Many athletes work the majority of their childhood to prepare themselves for success in high school football. Some need years of training and experience to compete, but Lakeland High School’s starting placekicker Owen Forsman didn’t grow up playing on the gridiron.
In his freshman year, Forsman faced a difficult decision. After dedicating the previous nine years to soccer training, Forsman elected to quit soccer and focus solely on football, because he felt there were more opportunities for his future.
Forsman’s close relationship with prior Lakeland coaches Tim Kiefer and Brian Etchison aided his decision.
“They were always supportive and encouraged me to try out football,” Forsman said. “They helped me discover my kicking capabilities.”
Forsman’s parents would drive him to Spokane Valley multiple times a week for training. It was at these training sessions that he made vast improvements to his abilities through the help of his mentor and coach, Seth Harrison.
“He has taught me everything I know about kicking,” Forsman said, adding the best advice Harrison gave him is an engraved message, “all we can control is what we do next.”
Lakeland’s head coach, Mike Schroeder, doesn’t take the value Forsman brings to the team for granted.
“It’s awesome. I knew immediately that he was probably the best kicker I’ve inherited as a head coach over the past 21 or 22 years,” he said. “I haven’t had anything like it in my career. I’ve never had a kicker be that dominant or that type of leader on the team.”
Schroeder said Forsman’s ability has changed the team’s offensive game plan.
“I knew what I had, and he was quite the weapon last year on the kickoff, field goal and PAT. I’m not into kicking a bunch of field goals, but I know if we’re inside 53-54 yards, I’ll probably kick it instead of punting.”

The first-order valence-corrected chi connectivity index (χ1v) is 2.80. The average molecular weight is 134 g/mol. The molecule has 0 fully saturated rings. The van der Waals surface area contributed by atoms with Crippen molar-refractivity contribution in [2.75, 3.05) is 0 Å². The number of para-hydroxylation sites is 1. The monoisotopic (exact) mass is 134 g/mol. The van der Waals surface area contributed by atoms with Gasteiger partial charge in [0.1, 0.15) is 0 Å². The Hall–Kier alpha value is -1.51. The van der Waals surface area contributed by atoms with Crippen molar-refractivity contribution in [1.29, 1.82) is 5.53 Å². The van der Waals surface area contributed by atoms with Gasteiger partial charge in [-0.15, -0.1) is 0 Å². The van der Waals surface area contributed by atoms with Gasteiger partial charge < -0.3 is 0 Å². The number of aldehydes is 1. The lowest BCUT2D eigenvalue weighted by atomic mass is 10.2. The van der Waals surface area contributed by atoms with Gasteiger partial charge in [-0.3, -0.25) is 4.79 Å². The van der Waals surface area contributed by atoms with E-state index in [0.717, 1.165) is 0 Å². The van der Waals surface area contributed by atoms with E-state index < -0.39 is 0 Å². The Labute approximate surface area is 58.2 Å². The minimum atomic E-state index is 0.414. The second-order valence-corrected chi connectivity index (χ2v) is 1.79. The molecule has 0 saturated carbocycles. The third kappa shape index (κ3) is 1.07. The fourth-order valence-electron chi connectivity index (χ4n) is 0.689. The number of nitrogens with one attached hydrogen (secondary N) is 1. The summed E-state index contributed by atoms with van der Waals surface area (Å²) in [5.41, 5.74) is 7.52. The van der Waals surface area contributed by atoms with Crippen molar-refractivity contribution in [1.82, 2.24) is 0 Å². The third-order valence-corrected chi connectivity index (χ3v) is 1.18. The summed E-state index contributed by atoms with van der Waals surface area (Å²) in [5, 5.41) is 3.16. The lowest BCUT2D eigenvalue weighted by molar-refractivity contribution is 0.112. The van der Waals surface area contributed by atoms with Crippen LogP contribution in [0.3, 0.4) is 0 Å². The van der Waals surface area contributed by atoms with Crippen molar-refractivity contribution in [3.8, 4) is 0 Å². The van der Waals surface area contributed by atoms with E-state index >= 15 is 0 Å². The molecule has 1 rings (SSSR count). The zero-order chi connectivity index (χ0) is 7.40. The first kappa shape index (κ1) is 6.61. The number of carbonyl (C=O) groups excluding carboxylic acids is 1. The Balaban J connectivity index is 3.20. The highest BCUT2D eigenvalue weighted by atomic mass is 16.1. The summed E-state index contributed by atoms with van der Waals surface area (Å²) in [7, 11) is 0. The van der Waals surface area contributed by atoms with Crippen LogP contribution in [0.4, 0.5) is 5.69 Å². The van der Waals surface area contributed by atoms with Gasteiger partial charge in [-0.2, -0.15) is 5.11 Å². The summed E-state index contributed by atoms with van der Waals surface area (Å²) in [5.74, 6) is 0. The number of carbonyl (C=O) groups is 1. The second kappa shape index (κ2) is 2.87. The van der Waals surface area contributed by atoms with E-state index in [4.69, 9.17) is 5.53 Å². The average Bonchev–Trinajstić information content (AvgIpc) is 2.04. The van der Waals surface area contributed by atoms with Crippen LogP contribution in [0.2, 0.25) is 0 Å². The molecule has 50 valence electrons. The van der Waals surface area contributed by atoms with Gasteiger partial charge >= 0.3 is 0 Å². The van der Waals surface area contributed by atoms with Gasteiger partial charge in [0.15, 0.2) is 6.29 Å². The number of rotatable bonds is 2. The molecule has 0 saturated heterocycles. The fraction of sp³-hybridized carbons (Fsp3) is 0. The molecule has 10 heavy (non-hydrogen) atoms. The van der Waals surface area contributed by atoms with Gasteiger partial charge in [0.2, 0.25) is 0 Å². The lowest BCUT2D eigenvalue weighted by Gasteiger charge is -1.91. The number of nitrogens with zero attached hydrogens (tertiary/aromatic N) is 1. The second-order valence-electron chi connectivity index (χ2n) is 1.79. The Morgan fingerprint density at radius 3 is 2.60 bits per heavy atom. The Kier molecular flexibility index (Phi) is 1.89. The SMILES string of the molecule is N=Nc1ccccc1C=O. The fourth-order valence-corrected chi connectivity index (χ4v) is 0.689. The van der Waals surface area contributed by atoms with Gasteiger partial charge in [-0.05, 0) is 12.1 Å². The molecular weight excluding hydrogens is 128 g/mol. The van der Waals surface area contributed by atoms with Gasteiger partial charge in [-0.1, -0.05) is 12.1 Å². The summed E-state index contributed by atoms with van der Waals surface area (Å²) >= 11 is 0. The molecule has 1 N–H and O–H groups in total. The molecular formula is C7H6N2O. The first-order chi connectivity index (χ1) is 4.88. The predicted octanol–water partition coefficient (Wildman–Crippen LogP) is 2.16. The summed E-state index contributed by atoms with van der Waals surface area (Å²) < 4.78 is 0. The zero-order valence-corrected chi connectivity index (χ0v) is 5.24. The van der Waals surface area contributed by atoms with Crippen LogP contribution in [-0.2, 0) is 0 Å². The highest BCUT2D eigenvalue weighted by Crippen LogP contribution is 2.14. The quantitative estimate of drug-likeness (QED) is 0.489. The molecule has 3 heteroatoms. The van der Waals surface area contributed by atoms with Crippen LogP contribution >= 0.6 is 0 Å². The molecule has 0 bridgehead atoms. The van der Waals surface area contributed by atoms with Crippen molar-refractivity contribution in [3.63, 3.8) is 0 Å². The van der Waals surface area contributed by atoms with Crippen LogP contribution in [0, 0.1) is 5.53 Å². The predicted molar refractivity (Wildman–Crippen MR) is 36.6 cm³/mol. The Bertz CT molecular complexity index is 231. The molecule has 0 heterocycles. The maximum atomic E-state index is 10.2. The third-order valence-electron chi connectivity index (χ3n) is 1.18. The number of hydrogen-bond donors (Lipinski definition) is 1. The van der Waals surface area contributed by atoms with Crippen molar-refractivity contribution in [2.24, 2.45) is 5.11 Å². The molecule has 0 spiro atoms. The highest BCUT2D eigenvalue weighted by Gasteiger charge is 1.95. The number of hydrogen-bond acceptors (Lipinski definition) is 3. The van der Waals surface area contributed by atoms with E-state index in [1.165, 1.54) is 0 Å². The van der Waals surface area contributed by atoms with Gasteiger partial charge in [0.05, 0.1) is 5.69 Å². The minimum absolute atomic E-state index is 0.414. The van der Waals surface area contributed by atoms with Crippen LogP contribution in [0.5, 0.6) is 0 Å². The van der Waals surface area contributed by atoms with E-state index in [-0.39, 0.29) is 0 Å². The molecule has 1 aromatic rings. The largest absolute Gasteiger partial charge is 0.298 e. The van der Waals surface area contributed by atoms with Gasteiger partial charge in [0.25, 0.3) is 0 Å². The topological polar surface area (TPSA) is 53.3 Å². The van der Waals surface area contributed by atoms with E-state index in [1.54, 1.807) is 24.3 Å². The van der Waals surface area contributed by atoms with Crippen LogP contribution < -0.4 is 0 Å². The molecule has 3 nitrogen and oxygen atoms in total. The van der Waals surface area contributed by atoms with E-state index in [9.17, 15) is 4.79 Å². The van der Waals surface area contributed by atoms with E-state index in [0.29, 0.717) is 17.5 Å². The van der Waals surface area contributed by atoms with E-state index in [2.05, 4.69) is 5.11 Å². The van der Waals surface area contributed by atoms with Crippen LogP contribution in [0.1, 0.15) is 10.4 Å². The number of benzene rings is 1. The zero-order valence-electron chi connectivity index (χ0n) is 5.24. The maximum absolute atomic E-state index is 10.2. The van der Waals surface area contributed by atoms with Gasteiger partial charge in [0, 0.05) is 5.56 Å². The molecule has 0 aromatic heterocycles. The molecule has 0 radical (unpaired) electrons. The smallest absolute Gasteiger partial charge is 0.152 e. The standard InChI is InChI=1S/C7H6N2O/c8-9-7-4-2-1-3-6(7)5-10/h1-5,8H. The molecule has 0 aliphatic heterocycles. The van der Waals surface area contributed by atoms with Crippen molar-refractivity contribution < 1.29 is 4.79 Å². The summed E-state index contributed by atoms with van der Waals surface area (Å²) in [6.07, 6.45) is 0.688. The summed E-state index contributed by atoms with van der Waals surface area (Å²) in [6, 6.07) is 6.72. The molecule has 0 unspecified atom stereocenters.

Along with starting at kicker and punter, Forsman starts at outside linebacker for the Hawks’ young defense.
“I think playing outside linebacker is a blast,” Forsman said. “It’s the tackling and violence that makes it fun. I want to be an athlete, not just a kicker.”
Forsman will play a leadership role on this year’s Hawks team that lacks seniors. Schroeder says one thing that stands out is he leads by example.
“He coaches the long snapper and the holder,” Schroeder said. “We’re a younger team than we were last year, but I think our culture is a little better, and I think that Owen has added to that with his leadership. He’s a cool-headed guy. He’s a very pragmatic and organized person, so I think he takes his job seriously, and he’s worked on his mental competitiveness. He’s got the type of composure to succeed at a very high level.”
After improving over the past three seasons, Forsman enters his senior season committed to attend the University of Idaho on scholarship and ranks as Idaho’s top high school kicker.
Forsman enjoyed attending college camps throughout the region.
“Idaho ended up being the best all-around fit for a few reasons,” he said. “The campus is relatively local, they have an immediate need for a kicker, and an incredible program has been built under Coach Eck. I am looking forward to playing at the next level and the opportunity to represent an incredible football program.”
Though he has three years of experience on the gridiron, Forsman has nailed a 65-yard field goal during practice and kicked multiple kickoffs through the uprights. For reference, the NFL in-game record is a 66-yard field goal, set in September of 2021 by Justin Tucker. The previous record was 64.
Forsman has set a goal to kick a 60-yard field goal this season to break the Idaho high school state record. Schroeder is confident in Forsman’s ability to kick from this distance. Forsman’s longest field goal of his junior season was 47 yards against Coeur d’Alene.
“Well, if I have to kick a game-winner, he’s good from 60. If we’re in the middle of the game and want to just get three (points) on the board on fourth-and-three or four, I’m probably going to opt to take the three – where in the past 20 years we’re going for it.”
Aside from breaking records, Forsman’s ultimate goal is to play professional football. He noted that the constant mental battles are the most challenging things about kicking at a high level.
For Forsman, that starts in the classroom.
He has taken many college courses throughout high school and will graduate one semester early and head to Idaho after the upcoming fall semester.
Lakeland kicks off its season Friday on the road at Preston at 6 p.m.